U.S. Natural Gas Rig Counts Have Bottomed - There Is Growth Ahead For Drillers

| About: Halliburton Company (HAL)
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US natural gas Nymex futures prices started falling from a summer of 2011 high of about $5/MMbtu until they bottomed at about $1.90/MMbtu in the spring of 2012. US natural gas Nymex futures prices have since risen to about $3.80/MMbtu as of this writing, Thursday March 14, 2013. The reasons for the fall were twofold. First, all of new unconventional oil and gas fields in the late 2000's brought on a huge "gold rush" to profits. As more and more of these fields became big producers of natural gas, US natural gas prices weakened. When the winter of 2011-2012 was an unseasonably warm one, natural gas prices started plummeting. As this happened many oil and gas E & P companies cut back on their natural gas drilling. For instance, Chesapeake Energy's (NYSE:CHK) natural gas drilling is now only about 10% of what it was a few years ago. Most did not cut back this drastically. However, the cutbacks were huge. The chart below shows the US rig counts over the last two years.

The gray bars show the ramp up of the previous year (2011-2012). The red line shows the fall in US gas dedicated rig counts from early 2012 to present. It is apparent that the rig count has bottomed. Since most of the fall in US rig counts was in natural gas rig counts, it is particularly instructive to look at those figures. For Q4 2012 the average number of natural gas rigs active in the US was 423. For Q1 (QTD) the average number of gas rigs active in the US was 427. This amounts to virtually no change quarter over quarter.

The number of active oil rigs decreased a small amount during the same period. However, that is more likely due to seasonal factors than to anything else. Some oil fields are located in harsh winter climates; and last year was an unseasonably warm winter. The number of horizontal oil rigs in use in the US actually rose slightly during that period. Looking forward I expect that the number of oil rigs active in the US will start to rise again as new oil fields such as the Utica ramp up their exploration and development activities. This link lists many of the oil and gas shale fields in the US and Canada; and even it is incomplete. There are a lot of relatively new fields. Plus with the rebound in natural gas prices, we may see a small rebound in natural gas drilling.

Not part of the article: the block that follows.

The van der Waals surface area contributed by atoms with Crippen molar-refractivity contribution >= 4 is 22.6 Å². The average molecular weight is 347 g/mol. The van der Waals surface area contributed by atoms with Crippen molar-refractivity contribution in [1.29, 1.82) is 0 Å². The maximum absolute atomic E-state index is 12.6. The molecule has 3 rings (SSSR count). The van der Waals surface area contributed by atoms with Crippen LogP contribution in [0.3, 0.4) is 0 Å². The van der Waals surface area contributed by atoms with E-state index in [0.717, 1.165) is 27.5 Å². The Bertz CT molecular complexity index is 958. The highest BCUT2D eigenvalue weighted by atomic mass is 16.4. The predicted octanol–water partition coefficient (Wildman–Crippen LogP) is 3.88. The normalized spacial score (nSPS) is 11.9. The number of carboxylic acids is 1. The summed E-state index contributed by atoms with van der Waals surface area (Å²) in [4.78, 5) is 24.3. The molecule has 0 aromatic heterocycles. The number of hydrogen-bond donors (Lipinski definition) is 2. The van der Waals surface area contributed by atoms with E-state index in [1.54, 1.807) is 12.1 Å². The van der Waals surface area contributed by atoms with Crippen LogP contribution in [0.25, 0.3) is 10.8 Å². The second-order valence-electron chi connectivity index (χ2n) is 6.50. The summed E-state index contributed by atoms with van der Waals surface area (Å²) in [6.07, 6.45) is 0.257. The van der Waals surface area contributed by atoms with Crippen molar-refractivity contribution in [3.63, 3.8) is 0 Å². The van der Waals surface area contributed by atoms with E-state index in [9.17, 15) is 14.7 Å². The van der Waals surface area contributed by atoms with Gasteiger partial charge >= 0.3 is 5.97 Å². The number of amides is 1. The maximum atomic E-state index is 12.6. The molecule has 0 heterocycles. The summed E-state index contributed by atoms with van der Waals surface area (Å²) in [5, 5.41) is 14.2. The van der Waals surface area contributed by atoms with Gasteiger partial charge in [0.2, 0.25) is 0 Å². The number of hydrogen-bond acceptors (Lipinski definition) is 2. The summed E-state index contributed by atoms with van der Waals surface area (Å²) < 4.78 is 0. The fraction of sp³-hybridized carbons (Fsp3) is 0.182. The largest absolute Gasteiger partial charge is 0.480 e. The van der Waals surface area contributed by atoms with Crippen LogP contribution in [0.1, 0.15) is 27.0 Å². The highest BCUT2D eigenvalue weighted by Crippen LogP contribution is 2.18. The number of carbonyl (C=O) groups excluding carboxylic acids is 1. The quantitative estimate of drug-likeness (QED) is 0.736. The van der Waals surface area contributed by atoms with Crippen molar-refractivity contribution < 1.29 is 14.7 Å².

During February, the number of internationally active rigs was 1275. This was up +71 from the prior year. It was down only -4 from the prior month. In sum it would appear that the number of international rigs may also be set to climb in 2013. There are huge new international land based fields such as the Cooper Basin in Australia and the Vaca Muerta in Argentina. Then there are many new hot offshore spots such as offshore Africa (offshore Ghana, Nigeria, and Angola are a few), offshore Brazil, the Bering Sea, the Arctic, and offshore Asia. Since it is the emerging market economies that are growing quickly, it makes sense that drilling activities for oil and gas in their geographic areas would increase to feed their growing energy appetite.